At address $002D you used the .dsb statement, which reserves the specified amount of bytes, meaning you reserved one byte at that location. If your program doesn't store anything there, that memory position will remain undefined (RAM contains unpredictable values on power up). Emulators usually initialize the RAM to $00, $FF, or a mix of both, but on actual hardware the contents are unpredictable.

Now, it seems you are trying to initialize variables in RAM with .db statements. That doesn't work. Assemblers generate ROM code, and ROM files don't contain any RAM information, so you can't possibly ask for the assembler to initialize RAM values. This code:
Code:
atttablerownums: .db $00, $20, $40, $60, $80, $a0, $c0, $e0

...will reserve 8 bytes from $002F to $0036, but it will not initialize the values to the ones you specified. To initialize the memory to those values you'll have to manually LDA + STA the values there, the assembler just can't do it.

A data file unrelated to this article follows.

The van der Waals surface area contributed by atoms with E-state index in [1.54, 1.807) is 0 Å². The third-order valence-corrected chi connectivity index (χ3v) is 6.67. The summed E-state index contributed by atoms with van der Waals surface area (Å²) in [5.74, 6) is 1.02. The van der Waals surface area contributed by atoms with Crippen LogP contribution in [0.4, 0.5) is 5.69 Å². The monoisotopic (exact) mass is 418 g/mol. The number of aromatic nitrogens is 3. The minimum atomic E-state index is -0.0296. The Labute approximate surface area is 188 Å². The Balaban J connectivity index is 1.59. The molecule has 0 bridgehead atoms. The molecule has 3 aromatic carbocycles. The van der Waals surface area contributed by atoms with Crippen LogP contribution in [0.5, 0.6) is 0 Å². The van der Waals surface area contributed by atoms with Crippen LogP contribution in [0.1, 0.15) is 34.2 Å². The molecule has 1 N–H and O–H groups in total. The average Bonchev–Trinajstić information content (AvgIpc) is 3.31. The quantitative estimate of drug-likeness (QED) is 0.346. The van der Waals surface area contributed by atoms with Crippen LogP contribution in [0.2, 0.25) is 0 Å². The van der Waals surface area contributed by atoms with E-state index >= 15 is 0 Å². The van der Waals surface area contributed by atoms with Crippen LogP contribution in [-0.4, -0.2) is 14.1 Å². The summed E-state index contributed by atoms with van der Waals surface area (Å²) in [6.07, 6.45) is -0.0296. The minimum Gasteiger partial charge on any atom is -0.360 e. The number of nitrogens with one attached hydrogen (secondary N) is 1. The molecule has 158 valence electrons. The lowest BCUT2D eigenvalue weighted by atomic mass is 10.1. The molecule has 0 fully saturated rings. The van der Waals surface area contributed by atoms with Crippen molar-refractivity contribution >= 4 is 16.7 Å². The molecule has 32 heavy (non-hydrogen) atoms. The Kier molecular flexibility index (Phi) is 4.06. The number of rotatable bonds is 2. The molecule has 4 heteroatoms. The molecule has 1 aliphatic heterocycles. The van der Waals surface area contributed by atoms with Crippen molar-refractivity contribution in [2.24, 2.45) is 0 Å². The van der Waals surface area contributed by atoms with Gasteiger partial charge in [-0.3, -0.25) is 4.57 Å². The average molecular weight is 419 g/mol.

You'd need something like this to initialize that table like you want:
Code:
   ;copy table from ROM to RAM
   ldx #7
-   lda table, x
   sta atttablerownums, x
   dex
   bpl -

;table somewhere in ROM
table: .db $00, $20, $40, $60, $80, $a0, $c0, $e0

And in RAM you'll just have:
Code:
;reserve 8 bytes for the table
atttablerownums .dsb 8

tokumaru, you are good at teaching! :D :) : ) Well... I think so. :) Thanks so much! :D


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PostPosted: Fri Sep 14, 2012 9:50 pm 
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unregistered wrote: